You did it! You got your UC application in, you’re on track, you’ve covered all the bases. Or maybe you’re just starting out and everything is totally overwhelming. Either way, take a deep breath and congratulate yourself on getting the application in, or having the determination to start the process and ace it. Below are some of the more common smaller issues that might need clarification.
Bad grades can often be corrected. You can retake a class one additional time if you got a C-, D, F in the course. Just remember, the last letter grade will be the one calculated by the UC. If a class has a letter grade at C- or below, and then is retaken for P/NP the letter grade will be counted. A P/NP is never counted if there is a letter grade anywhere in the sequence. To calculate your GPA, click here.
If you had a bad patch at any college you can submit for Academic Renewal, assuming the college with the bad grade offers that option. Depending on the rules of that campus, AR lets you either cherry-pick courses with C- or below to erase, or will allow you to erase only entire terms (meaning a B grade in the term will also be erased). Each campus has its own protocol to qualify for AR, but once approved, an “AR” will show on your transcript and will not factor into your GPA.
Getting on to a waitlist is the same as being relegated to limbo. Do they want you or do they not? Waitlists historically have had a low admit rate, but recent manipulation of waitlists to improve a school’s yield (number of admits who actually enroll) may be raising the figures, although I have not seen this with the UCs. Here are some blog posts on waitlists.
You put up a noble fight but came up short. It’s overwhelmingly devastating. Should you appeal or move on? If you choose to appeal you must have new and compelling information, or (and I have seen this successfully applied) you must adequately rebut that an error was made in analysis. Click here to learn more about appeals and how to write a UC appeal letter.
Only about 5-10% of all applicants (both freshman and transfers) are selected for audit. It’s usually random, although you might get tapped if there’s a red flag. What will happen is the UC will require verification of an extra-curricular activity or award cited in your application. It’s crucial to respond to these requests right away to ensure a timely progression of your application, and avoid a worse case scenario of outright rejection.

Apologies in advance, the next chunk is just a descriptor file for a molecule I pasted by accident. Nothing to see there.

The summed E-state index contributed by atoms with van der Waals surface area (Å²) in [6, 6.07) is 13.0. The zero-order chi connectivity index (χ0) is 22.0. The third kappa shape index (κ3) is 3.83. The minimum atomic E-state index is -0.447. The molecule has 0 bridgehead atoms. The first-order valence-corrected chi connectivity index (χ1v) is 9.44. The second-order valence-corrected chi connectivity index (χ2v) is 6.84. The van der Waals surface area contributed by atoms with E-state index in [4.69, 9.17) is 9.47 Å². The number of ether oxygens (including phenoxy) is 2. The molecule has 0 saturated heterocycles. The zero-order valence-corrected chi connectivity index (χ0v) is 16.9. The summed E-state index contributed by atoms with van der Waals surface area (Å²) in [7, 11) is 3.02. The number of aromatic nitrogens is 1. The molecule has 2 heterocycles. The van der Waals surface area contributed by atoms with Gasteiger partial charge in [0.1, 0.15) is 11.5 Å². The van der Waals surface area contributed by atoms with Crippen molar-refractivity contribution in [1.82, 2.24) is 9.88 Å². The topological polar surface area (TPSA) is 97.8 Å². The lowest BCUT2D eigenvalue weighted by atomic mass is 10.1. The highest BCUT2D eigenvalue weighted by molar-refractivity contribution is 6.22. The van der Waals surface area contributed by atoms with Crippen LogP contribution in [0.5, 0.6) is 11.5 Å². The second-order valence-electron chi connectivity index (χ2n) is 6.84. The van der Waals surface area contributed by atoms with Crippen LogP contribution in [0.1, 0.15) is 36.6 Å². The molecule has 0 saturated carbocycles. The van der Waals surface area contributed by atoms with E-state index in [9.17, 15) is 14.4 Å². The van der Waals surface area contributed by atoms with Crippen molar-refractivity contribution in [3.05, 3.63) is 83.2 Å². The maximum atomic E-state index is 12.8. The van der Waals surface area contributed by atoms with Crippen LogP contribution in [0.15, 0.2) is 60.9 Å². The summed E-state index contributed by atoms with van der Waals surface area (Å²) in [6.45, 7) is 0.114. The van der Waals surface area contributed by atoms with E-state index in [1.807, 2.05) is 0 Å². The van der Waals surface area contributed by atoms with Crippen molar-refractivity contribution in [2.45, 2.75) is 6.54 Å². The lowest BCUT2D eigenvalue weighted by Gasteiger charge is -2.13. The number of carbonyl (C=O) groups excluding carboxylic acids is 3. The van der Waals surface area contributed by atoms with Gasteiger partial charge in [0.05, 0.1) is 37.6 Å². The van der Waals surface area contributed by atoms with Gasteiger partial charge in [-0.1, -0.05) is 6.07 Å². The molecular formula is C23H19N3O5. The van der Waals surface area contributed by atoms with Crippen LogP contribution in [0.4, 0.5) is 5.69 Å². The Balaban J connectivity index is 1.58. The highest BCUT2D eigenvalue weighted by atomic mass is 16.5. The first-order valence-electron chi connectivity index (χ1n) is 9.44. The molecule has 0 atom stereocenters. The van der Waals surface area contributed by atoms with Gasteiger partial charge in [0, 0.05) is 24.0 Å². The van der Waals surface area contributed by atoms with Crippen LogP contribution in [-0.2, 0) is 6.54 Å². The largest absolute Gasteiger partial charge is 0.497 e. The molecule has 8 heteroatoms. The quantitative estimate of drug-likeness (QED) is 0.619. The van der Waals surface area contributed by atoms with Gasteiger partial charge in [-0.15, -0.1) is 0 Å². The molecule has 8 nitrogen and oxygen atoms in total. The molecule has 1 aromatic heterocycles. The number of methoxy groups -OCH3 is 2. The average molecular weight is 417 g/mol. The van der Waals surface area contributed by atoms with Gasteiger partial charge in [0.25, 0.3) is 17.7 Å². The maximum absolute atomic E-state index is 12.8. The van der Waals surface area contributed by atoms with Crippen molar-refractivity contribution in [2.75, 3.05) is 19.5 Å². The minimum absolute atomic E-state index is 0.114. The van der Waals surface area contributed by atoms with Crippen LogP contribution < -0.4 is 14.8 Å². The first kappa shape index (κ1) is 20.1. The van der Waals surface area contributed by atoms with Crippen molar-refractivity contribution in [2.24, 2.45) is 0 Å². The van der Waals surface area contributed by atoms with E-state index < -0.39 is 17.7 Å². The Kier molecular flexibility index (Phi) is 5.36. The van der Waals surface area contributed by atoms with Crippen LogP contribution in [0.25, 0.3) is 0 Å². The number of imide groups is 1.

An Augmented Review (also called Supplemental) is sent to select applicants, usually in January or February. There are three types of Augmented Review: (1) Talent/Achievement, (2) Hardship/Disability, and (3) Academic Borderline. The first two are usually noted somewhere in your application and the UC wants more information. It may or may not have bearing on your admission. The last usually means you’re borderline and they may not yet be sure where you’ll land. This particular supplemental, which will have questions related to academics, is probably the most crucial of the three because what you write seriously could be the difference between getting in or getting denied. Click here for posts on Augmented Review.
If you hope to transfer UC-UC, it’s doable and is done all the time. While CCC transfers have priority, UC-UC is nipping right at its heels in the hierarchy. If you have a strong GPA and follow the required steps you stand a very good shot at transfer. If you are attempting a Reverse Transfer (UC–>CCC–>UC), there are other requirements that need to be met, depending on the situation.
UC may award lower division (freshman/sophomore level) units for military courses completed if the courses are consistent with University policy on granting transfer credit when there is an equivalent course taught at a UC campus. UC will consult the ACE recommendations for information regarding course content and as a guide to the awarding of credit. In practice, it seems a lot of military classes ultimately do not fulfill lower division requirements. It’s important to reach out early to the UC military and veteran specialists.
Regarding out-of-state and other domestic colleges, the University of California does not have specific transfer course agreements, so it’s rather hit and miss. However, using ASSIST and/or referring to any UC campus’ general catalog can provide guidance on the likelihood that courses from other institutions would transfer to UC. Transferring units from a CSU to a UC is usually fairly straight-forward, as most courses usually transfer, unless they are off-the-grid. For blog posts on OOS transfers click here.
Each UC campus has international admission specialists to evaluate foreign academic records and to determine transferability of foreign coursework. However, they cannot provide formal evaluations for students before they apply. Once a student has been admitted to a campus and has accepted the offer of admission, the campus will then complete the formal evaluation. Read our international blog posts.
Some UC majors require an audition, submission of a portfolio or supplemental applications, or specific prerequisite coursework, test scores, GPA and/or class level. Check your major carefully at each UC to which you want to apply.
While unit credit is awarded for all AP exams with scores of 3 or higher, whether or not an exam will garner subject credit is another beast all together. Each college and department at every campus has its own way of determining subject credit. Here are some posts on AP exams.